A handful of Kalifornsky residents gathered last week to discuss forming of a Kalifornsky Advisory Planning Commission.
Bruce Wall, a planner with the borough, helped facilitate and answered questions at the meeting, which took place at the Betty J. Glick Kenai Peninsula Borough Assembly Chambers on Wednesday.
The idea of forming the commission came from area resident, Robin Davis, who petitioned the borough after he and his neighbors decided to oppose a borough land sale in his neighborhood.
“Many of the neighbors in my neighborhood were taken by surprise by one of the borough land sales and it had a potentially very negative impact on us,” Davis said. “At the last minute we were able to divert that, but through that process we realized we didn’t have a voice in the planning commission.”
Davis said one his neighbors suggested the community create an advisory planning commission as a way to have a voice in how their neighborhood is affected.
“We don’t have a voice feeding the planning commission,” Davis said. “We felt like we needed that voice. We’re complex. We’ve got industry and agriculture. We got residential areas and businesses. We got it all. So we need a voice. We haven’t had it.”
The petition to create the commission requires 20 signatures. Davis said he gathered 27.
The borough has four active advisory planning commissions — in Moose Pass, Cooper Landing, Anchor Point and Hope. There are also two inactive advisory planning commissions, one in Funny River and one in Diamond Ridge.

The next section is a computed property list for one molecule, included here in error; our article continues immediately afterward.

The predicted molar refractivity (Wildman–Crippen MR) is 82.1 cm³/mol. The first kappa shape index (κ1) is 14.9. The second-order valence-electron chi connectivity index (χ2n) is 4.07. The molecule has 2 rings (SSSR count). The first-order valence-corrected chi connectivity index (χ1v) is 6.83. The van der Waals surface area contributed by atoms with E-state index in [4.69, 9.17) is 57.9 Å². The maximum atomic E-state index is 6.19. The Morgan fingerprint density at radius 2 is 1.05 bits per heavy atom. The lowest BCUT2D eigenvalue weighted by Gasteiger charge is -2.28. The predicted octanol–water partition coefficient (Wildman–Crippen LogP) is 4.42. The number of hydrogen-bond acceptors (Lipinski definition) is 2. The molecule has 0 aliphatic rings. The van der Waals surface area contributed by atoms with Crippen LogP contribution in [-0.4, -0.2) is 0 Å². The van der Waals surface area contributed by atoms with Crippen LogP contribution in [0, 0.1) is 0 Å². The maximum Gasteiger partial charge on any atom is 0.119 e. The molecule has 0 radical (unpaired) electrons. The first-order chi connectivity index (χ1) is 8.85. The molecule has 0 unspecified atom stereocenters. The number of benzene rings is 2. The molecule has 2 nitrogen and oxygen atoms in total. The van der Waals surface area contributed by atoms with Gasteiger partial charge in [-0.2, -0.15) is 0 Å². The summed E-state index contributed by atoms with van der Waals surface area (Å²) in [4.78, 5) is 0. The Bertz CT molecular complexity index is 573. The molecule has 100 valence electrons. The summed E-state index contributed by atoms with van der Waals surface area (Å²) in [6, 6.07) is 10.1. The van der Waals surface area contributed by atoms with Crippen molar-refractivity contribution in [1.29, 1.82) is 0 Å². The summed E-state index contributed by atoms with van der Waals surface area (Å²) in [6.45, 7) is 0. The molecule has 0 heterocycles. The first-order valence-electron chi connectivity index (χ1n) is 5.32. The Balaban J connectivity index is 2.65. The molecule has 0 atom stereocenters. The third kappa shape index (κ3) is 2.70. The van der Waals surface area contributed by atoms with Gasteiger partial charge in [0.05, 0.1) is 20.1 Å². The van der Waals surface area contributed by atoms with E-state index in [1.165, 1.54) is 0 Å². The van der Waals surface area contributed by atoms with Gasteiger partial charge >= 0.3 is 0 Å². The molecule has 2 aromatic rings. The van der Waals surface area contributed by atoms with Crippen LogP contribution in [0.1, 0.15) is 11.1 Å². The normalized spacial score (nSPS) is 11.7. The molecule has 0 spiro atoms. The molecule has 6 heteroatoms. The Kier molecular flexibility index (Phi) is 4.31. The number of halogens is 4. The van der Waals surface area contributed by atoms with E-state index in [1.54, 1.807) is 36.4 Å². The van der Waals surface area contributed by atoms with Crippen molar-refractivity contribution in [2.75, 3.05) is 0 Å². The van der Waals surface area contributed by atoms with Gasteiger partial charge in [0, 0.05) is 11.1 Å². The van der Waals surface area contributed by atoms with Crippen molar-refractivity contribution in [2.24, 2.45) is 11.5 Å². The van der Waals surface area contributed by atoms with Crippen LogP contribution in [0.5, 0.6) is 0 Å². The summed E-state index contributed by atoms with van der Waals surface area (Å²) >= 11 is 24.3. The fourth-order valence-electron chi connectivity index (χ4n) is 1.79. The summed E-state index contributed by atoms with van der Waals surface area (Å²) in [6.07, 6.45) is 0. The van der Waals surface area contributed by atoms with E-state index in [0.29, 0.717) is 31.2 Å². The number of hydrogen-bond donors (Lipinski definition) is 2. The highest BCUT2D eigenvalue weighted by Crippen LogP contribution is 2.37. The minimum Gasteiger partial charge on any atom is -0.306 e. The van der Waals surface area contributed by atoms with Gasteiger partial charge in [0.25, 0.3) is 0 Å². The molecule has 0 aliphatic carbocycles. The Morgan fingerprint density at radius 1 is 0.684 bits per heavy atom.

“Where we have those (advisory planning commissions) it works (well) because it provides an additional avenue of input to the borough and their land management decisions,” Wall said.
Advisory planning commissions are established to provide an additional way for community members to participate in land use planning activities. The commissions help advise the borough on borough-owned lands.
“Basically, we just want people involved in their community to help shape how that community develops,” Wall said.
The borough used the census-designated place boundaries for Kalifornsky — covering most of Kalifornsky Beach Road down and then down toward Kasilof — to help shape the boundaries the commission might take.
Now that the community meeting has taken place, the planning director will finalize the commission’s boundaries and send to the borough planning commission for public comment. If approved by the planning commission, an ordinance to officially create the commission will be seen by the borough assembly.
Wall said residents could see a call for community members to join the commission around this fall.
Davis said he hopes the commission leadership would include a diverse group of Kalifornsky residents — from business owners, farmers, homeowners and industry members in the community.
“We want people on there who care about how the community develops,” Wall said.